How Does a Toilet Work?

If you’re here, you might be wondering how a toilet works. Toilets have existed in some form or another for thousands of years. However, the toilet as we know it now did not become widespread until after the beginning of the twentieth century.

Because toilets are so prevalent, it’s easy to overlook their water-handling engineering. This probably leads you to know how a toilet works. That’s why we’ve outlined the full process from beginning to end for you here.

The Parts of a Toilet

Toilet Bowl Siphon

The Bowl Siphon is composed of three parts: the rim, the bowl, and the siphon. They’re all important factors of how a toilet works. This section of the toilet contains no moving parts and can function independently. You’re able to “flush” your toilet by simply pouring a bucket of water into it. 

This is because the siphon tube has become completely full, causing the siphon to suck all of the water from the bowl. As this happens, the siphon tube fills with air and the distinct flushing sound is heard.

The Flushing Mechanism 

The flushing mechanism is located within the tank of your toilet. The flush handle on the outside of the tank is connected to a chain on the interior. When you push the flush handle, you are actually pulling the chain.

Pulling the chain raises the flush valve or flapper to which it is linked. This unlocks the drain hole on the tank’s bottom, allowing tank water to swiftly enter the toilet bowl.

The function of the toilet tank is to hold gallons of water at a time and dump it all into the toilet within seconds of pulling the lever. Because of all that water power, the many items that go into a toilet: toilet paper, waste, tissues and so on disappear within seconds of each flush.

The tank’s interior workings are the most complicated portion of the toilet. The handle, which is attached on the inside to a chain that links to the flush valve, is usually the only element of the tank that people deal with.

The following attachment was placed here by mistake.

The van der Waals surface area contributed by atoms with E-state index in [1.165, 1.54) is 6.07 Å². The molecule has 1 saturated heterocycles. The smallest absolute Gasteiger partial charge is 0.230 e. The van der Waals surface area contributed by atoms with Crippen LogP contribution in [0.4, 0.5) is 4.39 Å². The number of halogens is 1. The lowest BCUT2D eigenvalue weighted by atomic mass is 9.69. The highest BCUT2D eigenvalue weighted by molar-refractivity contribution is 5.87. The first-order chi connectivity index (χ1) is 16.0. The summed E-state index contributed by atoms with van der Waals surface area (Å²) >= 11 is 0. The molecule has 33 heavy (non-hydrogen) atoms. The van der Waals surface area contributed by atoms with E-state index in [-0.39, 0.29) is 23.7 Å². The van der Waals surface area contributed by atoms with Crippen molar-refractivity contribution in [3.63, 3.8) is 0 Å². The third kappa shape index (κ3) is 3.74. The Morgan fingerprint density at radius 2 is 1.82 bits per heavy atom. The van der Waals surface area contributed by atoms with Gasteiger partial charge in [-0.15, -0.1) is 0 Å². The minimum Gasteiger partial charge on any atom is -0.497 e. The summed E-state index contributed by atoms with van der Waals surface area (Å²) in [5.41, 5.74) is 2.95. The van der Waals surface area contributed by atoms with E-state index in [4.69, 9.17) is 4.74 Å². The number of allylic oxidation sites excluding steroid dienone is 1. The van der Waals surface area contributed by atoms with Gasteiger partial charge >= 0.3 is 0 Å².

Refill Mechanism 

The refill mechanism is a valve that controls the water supply by turning it on and off. This system detects the location of a gadget known as a float or float ball inside the tank. The float, as the name implies, floats in the tank’s water.

When the water level is low, so is the float. When the refill mechanism detects that the float is low, it opens and adds water to the tank. The float rises with the water as it enters the tank. The refill mechanism closes when the float reaches the appropriate fill level. If the float fails, the refill mechanism incorporates an overflow tube that spills surplus water into the bowl.

A flush occurs when enough water enters the bowl to activate the siphon, as you already know. The tank’s job is to convey enough water (around two gallons) through the bowl in 30 seconds so that the flush can be accomplished with a pull of the handle.

When the tank’s water supply has been depleted, the flush valve closes, allowing new water to be gathered for the next flush. The replenishment mechanism plays its function in the process at this point.

Overhead view of slow flushing toilet tank and overflow tube

Maintaining Your Toilet

While toilets do not require much maintenance, they do require some regular care and cleaning to keep them in good operating order.

Furthermore, if you discover leaks, flushing problems, or other issues with your toilet, it’s important to repair them right away rather than neglecting the situation, which can lead to more serious damage and greater toilet problems.

Final Thoughts

In conclusion, the parts and mechanisms of what makes a toilet work might be confusing at first. But when each part of a functioning toilet is assessed, it starts to make complete sense. Hopefully, we helped you understand how a toilet works. This way if any problem ever arises, you will be able to address the problem head on.

Call 1-Tom-Plumber

Don’t hesitate to contact us here or call us at 1-Tom-Plumber (1-866-758-6237) if you need any plumbing help with the toilets in your home. 1-Tom-Plumber’s certified team of plumbers and drain technicians respond immediately to any emergency plumbing, drain cleaning, or water damage problem. 

We also handle the excavation of underground water lines and sewer main lines. Our immediate-response team is available every day and night of the year, even on holidays.

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